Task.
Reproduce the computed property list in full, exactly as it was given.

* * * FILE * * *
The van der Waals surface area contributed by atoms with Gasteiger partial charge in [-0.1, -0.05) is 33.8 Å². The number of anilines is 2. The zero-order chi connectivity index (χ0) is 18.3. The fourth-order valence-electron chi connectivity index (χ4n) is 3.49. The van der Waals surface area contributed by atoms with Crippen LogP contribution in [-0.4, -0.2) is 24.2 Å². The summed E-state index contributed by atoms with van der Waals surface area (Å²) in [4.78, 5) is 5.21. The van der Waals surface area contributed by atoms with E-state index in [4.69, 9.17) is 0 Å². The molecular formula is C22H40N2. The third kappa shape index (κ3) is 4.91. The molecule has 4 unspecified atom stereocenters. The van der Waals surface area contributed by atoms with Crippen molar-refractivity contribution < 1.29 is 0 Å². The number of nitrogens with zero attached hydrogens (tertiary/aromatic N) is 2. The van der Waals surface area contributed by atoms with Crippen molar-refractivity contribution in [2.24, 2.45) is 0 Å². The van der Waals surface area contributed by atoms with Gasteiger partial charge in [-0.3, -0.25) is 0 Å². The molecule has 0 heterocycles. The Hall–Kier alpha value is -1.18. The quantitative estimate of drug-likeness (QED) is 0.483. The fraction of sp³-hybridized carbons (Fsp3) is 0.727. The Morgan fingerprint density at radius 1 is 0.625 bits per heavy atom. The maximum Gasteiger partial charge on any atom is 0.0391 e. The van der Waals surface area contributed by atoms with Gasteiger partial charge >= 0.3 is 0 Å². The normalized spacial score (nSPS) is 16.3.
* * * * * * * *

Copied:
The van der Waals surface area contributed by atoms with Gasteiger partial charge in [-0.1, -0.05) is 33.8 Å². The number of anilines is 2. The zero-order chi connectivity index (χ0) is 18.3. The fourth-order valence-electron chi connectivity index (χ4n) is 3.49. The van der Waals surface area contributed by atoms with Crippen LogP contribution in [-0.4, -0.2) is 24.2 Å². The summed E-state index contributed by atoms with van der Waals surface area (Å²) in [4.78, 5) is 5.21. The van der Waals surface area contributed by atoms with E-state index in [4.69, 9.17) is 0 Å². The molecular formula is C22H40N2. The third kappa shape index (κ3) is 4.91. The molecule has 4 unspecified atom stereocenters. The van der Waals surface area contributed by atoms with Crippen molar-refractivity contribution < 1.29 is 0 Å². The number of nitrogens with zero attached hydrogens (tertiary/aromatic N) is 2. The van der Waals surface area contributed by atoms with Crippen molar-refractivity contribution in [2.24, 2.45) is 0 Å². The van der Waals surface area contributed by atoms with Gasteiger partial charge in [-0.3, -0.25) is 0 Å². The molecule has 0 heterocycles. The Hall–Kier alpha value is -1.18. The quantitative estimate of drug-likeness (QED) is 0.483. The fraction of sp³-hybridized carbons (Fsp3) is 0.727. The Morgan fingerprint density at radius 1 is 0.625 bits per heavy atom. The maximum Gasteiger partial charge on any atom is 0.0391 e. The van der Waals surface area contributed by atoms with Gasteiger partial charge >= 0.3 is 0 Å². The normalized spacial score (nSPS) is 16.3.